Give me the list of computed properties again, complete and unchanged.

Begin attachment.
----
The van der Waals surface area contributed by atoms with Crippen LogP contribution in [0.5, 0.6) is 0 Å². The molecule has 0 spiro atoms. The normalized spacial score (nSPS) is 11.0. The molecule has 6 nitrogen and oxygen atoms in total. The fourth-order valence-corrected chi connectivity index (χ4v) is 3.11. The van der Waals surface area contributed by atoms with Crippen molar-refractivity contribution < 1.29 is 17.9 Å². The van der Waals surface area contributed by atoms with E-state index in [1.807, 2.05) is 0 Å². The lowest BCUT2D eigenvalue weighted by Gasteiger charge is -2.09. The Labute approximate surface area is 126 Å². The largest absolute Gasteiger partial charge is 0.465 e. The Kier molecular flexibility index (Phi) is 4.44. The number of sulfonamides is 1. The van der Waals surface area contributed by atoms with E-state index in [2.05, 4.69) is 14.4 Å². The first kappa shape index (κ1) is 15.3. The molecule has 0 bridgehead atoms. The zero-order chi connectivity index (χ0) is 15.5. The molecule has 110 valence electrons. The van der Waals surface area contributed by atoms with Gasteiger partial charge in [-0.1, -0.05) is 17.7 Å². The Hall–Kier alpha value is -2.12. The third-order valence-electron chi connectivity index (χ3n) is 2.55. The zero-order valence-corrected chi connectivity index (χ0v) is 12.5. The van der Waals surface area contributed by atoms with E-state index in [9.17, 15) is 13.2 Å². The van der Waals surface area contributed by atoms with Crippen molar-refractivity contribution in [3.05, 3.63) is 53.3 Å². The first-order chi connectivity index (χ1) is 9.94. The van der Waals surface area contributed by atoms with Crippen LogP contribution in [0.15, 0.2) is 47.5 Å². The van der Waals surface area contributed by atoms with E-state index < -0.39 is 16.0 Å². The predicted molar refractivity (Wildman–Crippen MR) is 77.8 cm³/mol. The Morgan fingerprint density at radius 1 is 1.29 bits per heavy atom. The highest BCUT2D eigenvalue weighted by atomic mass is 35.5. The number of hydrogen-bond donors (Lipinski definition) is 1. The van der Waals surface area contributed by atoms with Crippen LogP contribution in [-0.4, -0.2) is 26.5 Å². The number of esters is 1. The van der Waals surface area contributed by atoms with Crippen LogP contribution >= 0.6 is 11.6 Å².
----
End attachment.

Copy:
The van der Waals surface area contributed by atoms with Crippen LogP contribution in [0.5, 0.6) is 0 Å². The molecule has 0 spiro atoms. The normalized spacial score (nSPS) is 11.0. The molecule has 6 nitrogen and oxygen atoms in total. The fourth-order valence-corrected chi connectivity index (χ4v) is 3.11. The van der Waals surface area contributed by atoms with Crippen molar-refractivity contribution < 1.29 is 17.9 Å². The van der Waals surface area contributed by atoms with E-state index in [1.807, 2.05) is 0 Å². The lowest BCUT2D eigenvalue weighted by Gasteiger charge is -2.09. The Labute approximate surface area is 126 Å². The largest absolute Gasteiger partial charge is 0.465 e. The Kier molecular flexibility index (Phi) is 4.44. The number of sulfonamides is 1. The van der Waals surface area contributed by atoms with E-state index in [2.05, 4.69) is 14.4 Å². The first kappa shape index (κ1) is 15.3. The molecule has 0 bridgehead atoms. The zero-order chi connectivity index (χ0) is 15.5. The molecule has 110 valence electrons. The van der Waals surface area contributed by atoms with Gasteiger partial charge in [-0.1, -0.05) is 17.7 Å². The Hall–Kier alpha value is -2.12. The third-order valence-electron chi connectivity index (χ3n) is 2.55. The zero-order valence-corrected chi connectivity index (χ0v) is 12.5. The van der Waals surface area contributed by atoms with E-state index in [9.17, 15) is 13.2 Å². The van der Waals surface area contributed by atoms with Crippen molar-refractivity contribution in [3.05, 3.63) is 53.3 Å². The first-order chi connectivity index (χ1) is 9.94. The van der Waals surface area contributed by atoms with Crippen LogP contribution in [0.15, 0.2) is 47.5 Å². The van der Waals surface area contributed by atoms with E-state index < -0.39 is 16.0 Å². The predicted molar refractivity (Wildman–Crippen MR) is 77.8 cm³/mol. The Morgan fingerprint density at radius 1 is 1.29 bits per heavy atom. The highest BCUT2D eigenvalue weighted by atomic mass is 35.5. The number of hydrogen-bond donors (Lipinski definition) is 1. The van der Waals surface area contributed by atoms with Crippen LogP contribution in [-0.4, -0.2) is 26.5 Å². The number of esters is 1. The van der Waals surface area contributed by atoms with Crippen LogP contribution >= 0.6 is 11.6 Å².